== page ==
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Useful and fun gifts for a homesteader  RSS feed

 
gardener
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Location: Olympia, WA - Zone 8a/b
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I love my hori hori knife and I have it listed on the blog post as an awesome gift for a homesteader.

Post may contain affiliate links, which allow me to earn a commission at no extra cost to you.

Gifts for Homesteaders

It's that time of year again and people are asking me what stuff I'm interested in getting for Christmas. This question has really started to stump me and this year is no different. As a homesteader I find I just don't have much need for a lot of stuff.

Honestly, I would be thrilled if someone bought me a dump truck load of good wood chips - or fall leaves...

But there are some gifts that could be useful on the homestead beyond mulch. In this special mid-week blog post 10 Awesome Gifts for the Homesteader in Your Life I share 10 items that I think are great gifts for a homesteader.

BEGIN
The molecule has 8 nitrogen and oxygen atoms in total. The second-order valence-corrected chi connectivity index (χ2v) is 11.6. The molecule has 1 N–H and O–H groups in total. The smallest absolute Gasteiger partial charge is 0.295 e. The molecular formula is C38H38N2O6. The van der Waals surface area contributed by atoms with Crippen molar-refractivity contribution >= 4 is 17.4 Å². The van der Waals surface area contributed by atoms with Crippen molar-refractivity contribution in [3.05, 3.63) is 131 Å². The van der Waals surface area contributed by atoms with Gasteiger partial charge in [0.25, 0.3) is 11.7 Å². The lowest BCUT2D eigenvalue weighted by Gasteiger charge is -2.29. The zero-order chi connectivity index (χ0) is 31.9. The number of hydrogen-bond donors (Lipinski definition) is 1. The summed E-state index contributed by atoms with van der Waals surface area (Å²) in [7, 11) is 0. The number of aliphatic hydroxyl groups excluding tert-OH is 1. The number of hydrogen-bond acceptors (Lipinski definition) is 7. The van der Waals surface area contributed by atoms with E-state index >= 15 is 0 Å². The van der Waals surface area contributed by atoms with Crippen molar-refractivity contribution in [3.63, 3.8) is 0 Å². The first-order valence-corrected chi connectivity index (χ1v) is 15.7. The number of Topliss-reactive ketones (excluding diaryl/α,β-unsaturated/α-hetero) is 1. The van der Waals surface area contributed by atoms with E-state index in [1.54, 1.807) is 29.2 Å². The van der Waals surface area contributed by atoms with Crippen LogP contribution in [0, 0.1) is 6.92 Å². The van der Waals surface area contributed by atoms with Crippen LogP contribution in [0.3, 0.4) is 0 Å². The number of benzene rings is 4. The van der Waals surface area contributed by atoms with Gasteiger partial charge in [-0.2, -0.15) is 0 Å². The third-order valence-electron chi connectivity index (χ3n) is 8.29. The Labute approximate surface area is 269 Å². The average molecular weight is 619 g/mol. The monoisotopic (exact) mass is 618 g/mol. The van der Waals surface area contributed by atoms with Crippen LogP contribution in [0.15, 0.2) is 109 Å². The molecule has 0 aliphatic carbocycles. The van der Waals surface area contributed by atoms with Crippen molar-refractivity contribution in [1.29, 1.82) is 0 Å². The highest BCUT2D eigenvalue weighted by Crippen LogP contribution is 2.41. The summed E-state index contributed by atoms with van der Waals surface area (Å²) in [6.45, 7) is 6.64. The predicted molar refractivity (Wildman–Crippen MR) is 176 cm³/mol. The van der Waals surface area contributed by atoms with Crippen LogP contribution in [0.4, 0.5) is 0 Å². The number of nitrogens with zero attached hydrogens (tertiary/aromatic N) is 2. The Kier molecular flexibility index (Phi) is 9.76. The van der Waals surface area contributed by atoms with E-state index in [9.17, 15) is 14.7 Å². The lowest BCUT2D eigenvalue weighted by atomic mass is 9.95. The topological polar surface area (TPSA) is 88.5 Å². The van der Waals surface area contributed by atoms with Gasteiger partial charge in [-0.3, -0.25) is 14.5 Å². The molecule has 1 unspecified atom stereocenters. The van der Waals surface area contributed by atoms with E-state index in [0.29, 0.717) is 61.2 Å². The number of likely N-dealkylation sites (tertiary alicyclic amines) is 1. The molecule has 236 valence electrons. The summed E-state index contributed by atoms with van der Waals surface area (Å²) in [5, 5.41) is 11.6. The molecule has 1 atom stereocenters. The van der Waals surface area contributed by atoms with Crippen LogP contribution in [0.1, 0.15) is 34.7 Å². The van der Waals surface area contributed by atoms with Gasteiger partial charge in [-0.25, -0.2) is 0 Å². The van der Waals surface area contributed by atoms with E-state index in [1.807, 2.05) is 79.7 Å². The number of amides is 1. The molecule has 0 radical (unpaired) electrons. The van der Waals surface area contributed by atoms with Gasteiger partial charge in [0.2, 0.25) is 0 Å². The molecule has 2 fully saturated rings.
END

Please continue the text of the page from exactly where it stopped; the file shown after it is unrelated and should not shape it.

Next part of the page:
This is a special mid-week blog post. Most weeks I only publish 1 blog post - but when there is a topic that does not exactly fit my normal how-to style or is not for a broad audience I publish those mid-week.

I'm not going to list the 10 items here - my goal is not to be spammy - if you are interested in seeing what the gifts are then please check out my blog post. The 10 items are made up of tools, books, and fun items for little homesteaders and/or the homesteading family.

What I would love to hear from you all in the comments is do you also struggle with the gifts question? And what gifts do you think would be great for a homesteader?

A Quick Promotion - 2 Awesome Permies Related Gifts



While I'm not going to list all the products here I do want to give a shout out to Permie's very own Nicole Alderman's Fairy Grove Creations.

Nicole makes these fantastic hand-made dragons, fairies and other felt creations - even a Paul Wheaton action figure!